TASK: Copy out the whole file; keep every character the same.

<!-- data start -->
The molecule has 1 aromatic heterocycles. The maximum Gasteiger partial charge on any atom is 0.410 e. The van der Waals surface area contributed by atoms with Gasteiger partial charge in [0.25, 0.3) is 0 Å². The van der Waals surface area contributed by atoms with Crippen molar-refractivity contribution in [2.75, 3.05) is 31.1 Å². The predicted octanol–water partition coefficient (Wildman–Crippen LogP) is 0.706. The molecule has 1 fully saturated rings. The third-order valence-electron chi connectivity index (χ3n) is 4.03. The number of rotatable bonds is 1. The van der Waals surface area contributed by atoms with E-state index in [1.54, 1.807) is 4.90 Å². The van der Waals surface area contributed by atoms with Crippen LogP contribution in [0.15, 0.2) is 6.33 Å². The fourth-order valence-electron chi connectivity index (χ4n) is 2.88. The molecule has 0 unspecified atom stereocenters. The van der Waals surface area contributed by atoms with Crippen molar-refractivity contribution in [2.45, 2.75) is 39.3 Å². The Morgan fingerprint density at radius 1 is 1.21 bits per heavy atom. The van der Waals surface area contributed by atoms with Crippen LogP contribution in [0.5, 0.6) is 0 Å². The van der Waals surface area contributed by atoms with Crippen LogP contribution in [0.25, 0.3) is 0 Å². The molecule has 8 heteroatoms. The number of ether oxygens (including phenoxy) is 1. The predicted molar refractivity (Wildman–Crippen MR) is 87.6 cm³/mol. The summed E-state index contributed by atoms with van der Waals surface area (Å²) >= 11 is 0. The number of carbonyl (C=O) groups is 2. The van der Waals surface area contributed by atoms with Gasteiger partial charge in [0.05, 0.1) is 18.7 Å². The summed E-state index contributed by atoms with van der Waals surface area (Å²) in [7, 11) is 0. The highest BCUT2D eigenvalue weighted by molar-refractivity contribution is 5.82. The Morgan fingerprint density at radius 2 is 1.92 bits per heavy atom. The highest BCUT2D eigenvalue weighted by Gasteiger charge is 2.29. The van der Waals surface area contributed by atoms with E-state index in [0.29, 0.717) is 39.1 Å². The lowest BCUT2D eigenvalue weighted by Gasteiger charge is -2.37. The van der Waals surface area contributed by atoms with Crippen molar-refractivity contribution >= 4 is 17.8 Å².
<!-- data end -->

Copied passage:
The molecule has 1 aromatic heterocycles. The maximum Gasteiger partial charge on any atom is 0.410 e. The van der Waals surface area contributed by atoms with Gasteiger partial charge in [0.25, 0.3) is 0 Å². The van der Waals surface area contributed by atoms with Crippen molar-refractivity contribution in [2.75, 3.05) is 31.1 Å². The predicted octanol–water partition coefficient (Wildman–Crippen LogP) is 0.706. The molecule has 1 fully saturated rings. The third-order valence-electron chi connectivity index (χ3n) is 4.03. The number of rotatable bonds is 1. The van der Waals surface area contributed by atoms with E-state index in [1.54, 1.807) is 4.90 Å². The van der Waals surface area contributed by atoms with Crippen LogP contribution in [0.15, 0.2) is 6.33 Å². The fourth-order valence-electron chi connectivity index (χ4n) is 2.88. The molecule has 0 unspecified atom stereocenters. The van der Waals surface area contributed by atoms with Crippen molar-refractivity contribution in [2.45, 2.75) is 39.3 Å². The Morgan fingerprint density at radius 1 is 1.21 bits per heavy atom. The van der Waals surface area contributed by atoms with Crippen LogP contribution in [0.5, 0.6) is 0 Å². The van der Waals surface area contributed by atoms with Crippen LogP contribution in [0.25, 0.3) is 0 Å². The molecule has 8 heteroatoms. The number of ether oxygens (including phenoxy) is 1. The predicted molar refractivity (Wildman–Crippen MR) is 87.6 cm³/mol. The summed E-state index contributed by atoms with van der Waals surface area (Å²) >= 11 is 0. The number of carbonyl (C=O) groups is 2. The van der Waals surface area contributed by atoms with Gasteiger partial charge in [0.05, 0.1) is 18.7 Å². The summed E-state index contributed by atoms with van der Waals surface area (Å²) in [7, 11) is 0. The highest BCUT2D eigenvalue weighted by molar-refractivity contribution is 5.82. The Morgan fingerprint density at radius 2 is 1.92 bits per heavy atom. The highest BCUT2D eigenvalue weighted by Gasteiger charge is 2.29. The van der Waals surface area contributed by atoms with E-state index in [0.29, 0.717) is 39.1 Å². The lowest BCUT2D eigenvalue weighted by Gasteiger charge is -2.37. The van der Waals surface area contributed by atoms with Crippen molar-refractivity contribution >= 4 is 17.8 Å².